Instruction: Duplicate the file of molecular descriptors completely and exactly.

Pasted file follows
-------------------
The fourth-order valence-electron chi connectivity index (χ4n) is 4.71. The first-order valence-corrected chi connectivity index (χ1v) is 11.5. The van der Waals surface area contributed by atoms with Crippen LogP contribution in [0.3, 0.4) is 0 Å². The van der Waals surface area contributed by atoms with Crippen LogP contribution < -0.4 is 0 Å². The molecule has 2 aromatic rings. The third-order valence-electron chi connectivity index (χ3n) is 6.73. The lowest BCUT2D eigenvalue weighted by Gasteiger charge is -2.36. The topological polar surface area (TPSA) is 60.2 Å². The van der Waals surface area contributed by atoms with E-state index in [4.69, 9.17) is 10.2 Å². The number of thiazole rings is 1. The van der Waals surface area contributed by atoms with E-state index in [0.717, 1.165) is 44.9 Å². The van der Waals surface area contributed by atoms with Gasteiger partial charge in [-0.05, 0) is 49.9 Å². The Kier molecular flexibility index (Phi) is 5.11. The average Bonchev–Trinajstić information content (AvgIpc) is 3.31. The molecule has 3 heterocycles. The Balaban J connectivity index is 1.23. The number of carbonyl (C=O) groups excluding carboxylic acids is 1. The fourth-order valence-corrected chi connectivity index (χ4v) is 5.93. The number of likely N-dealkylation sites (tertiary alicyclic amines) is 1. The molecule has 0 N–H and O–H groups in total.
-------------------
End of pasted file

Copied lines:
The fourth-order valence-electron chi connectivity index (χ4n) is 4.71. The first-order valence-corrected chi connectivity index (χ1v) is 11.5. The van der Waals surface area contributed by atoms with Crippen LogP contribution in [0.3, 0.4) is 0 Å². The van der Waals surface area contributed by atoms with Crippen LogP contribution < -0.4 is 0 Å². The molecule has 2 aromatic rings. The third-order valence-electron chi connectivity index (χ3n) is 6.73. The lowest BCUT2D eigenvalue weighted by Gasteiger charge is -2.36. The topological polar surface area (TPSA) is 60.2 Å². The van der Waals surface area contributed by atoms with E-state index in [4.69, 9.17) is 10.2 Å². The number of thiazole rings is 1. The van der Waals surface area contributed by atoms with E-state index in [0.717, 1.165) is 44.9 Å². The van der Waals surface area contributed by atoms with Gasteiger partial charge in [-0.05, 0) is 49.9 Å². The Kier molecular flexibility index (Phi) is 5.11. The average Bonchev–Trinajstić information content (AvgIpc) is 3.31. The molecule has 3 heterocycles. The Balaban J connectivity index is 1.23. The number of carbonyl (C=O) groups excluding carboxylic acids is 1. The fourth-order valence-corrected chi connectivity index (χ4v) is 5.93. The number of likely N-dealkylation sites (tertiary alicyclic amines) is 1. The molecule has 0 N–H and O–H groups in total.